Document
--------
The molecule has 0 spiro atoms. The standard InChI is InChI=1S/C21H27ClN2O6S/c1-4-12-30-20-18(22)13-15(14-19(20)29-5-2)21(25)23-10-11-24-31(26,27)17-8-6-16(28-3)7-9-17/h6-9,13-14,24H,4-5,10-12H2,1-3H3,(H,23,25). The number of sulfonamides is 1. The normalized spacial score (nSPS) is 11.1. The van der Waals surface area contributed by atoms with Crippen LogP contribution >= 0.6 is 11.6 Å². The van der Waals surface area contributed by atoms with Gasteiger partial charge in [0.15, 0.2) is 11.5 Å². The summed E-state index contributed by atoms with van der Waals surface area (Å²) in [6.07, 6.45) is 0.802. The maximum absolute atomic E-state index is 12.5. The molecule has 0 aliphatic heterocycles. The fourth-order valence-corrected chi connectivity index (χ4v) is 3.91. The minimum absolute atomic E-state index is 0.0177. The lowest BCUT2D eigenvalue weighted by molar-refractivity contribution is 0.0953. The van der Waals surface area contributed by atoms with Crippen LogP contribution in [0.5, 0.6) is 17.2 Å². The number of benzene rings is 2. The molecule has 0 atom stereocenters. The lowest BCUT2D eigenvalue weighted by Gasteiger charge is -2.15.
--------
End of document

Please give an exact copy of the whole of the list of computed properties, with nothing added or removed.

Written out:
The molecule has 0 spiro atoms. The standard InChI is InChI=1S/C21H27ClN2O6S/c1-4-12-30-20-18(22)13-15(14-19(20)29-5-2)21(25)23-10-11-24-31(26,27)17-8-6-16(28-3)7-9-17/h6-9,13-14,24H,4-5,10-12H2,1-3H3,(H,23,25). The number of sulfonamides is 1. The normalized spacial score (nSPS) is 11.1. The van der Waals surface area contributed by atoms with Crippen LogP contribution >= 0.6 is 11.6 Å². The van der Waals surface area contributed by atoms with Gasteiger partial charge in [0.15, 0.2) is 11.5 Å². The summed E-state index contributed by atoms with van der Waals surface area (Å²) in [6.07, 6.45) is 0.802. The maximum absolute atomic E-state index is 12.5. The molecule has 0 aliphatic heterocycles. The fourth-order valence-corrected chi connectivity index (χ4v) is 3.91. The minimum absolute atomic E-state index is 0.0177. The lowest BCUT2D eigenvalue weighted by molar-refractivity contribution is 0.0953. The van der Waals surface area contributed by atoms with Crippen LogP contribution in [0.5, 0.6) is 17.2 Å². The number of benzene rings is 2. The molecule has 0 atom stereocenters. The lowest BCUT2D eigenvalue weighted by Gasteiger charge is -2.15.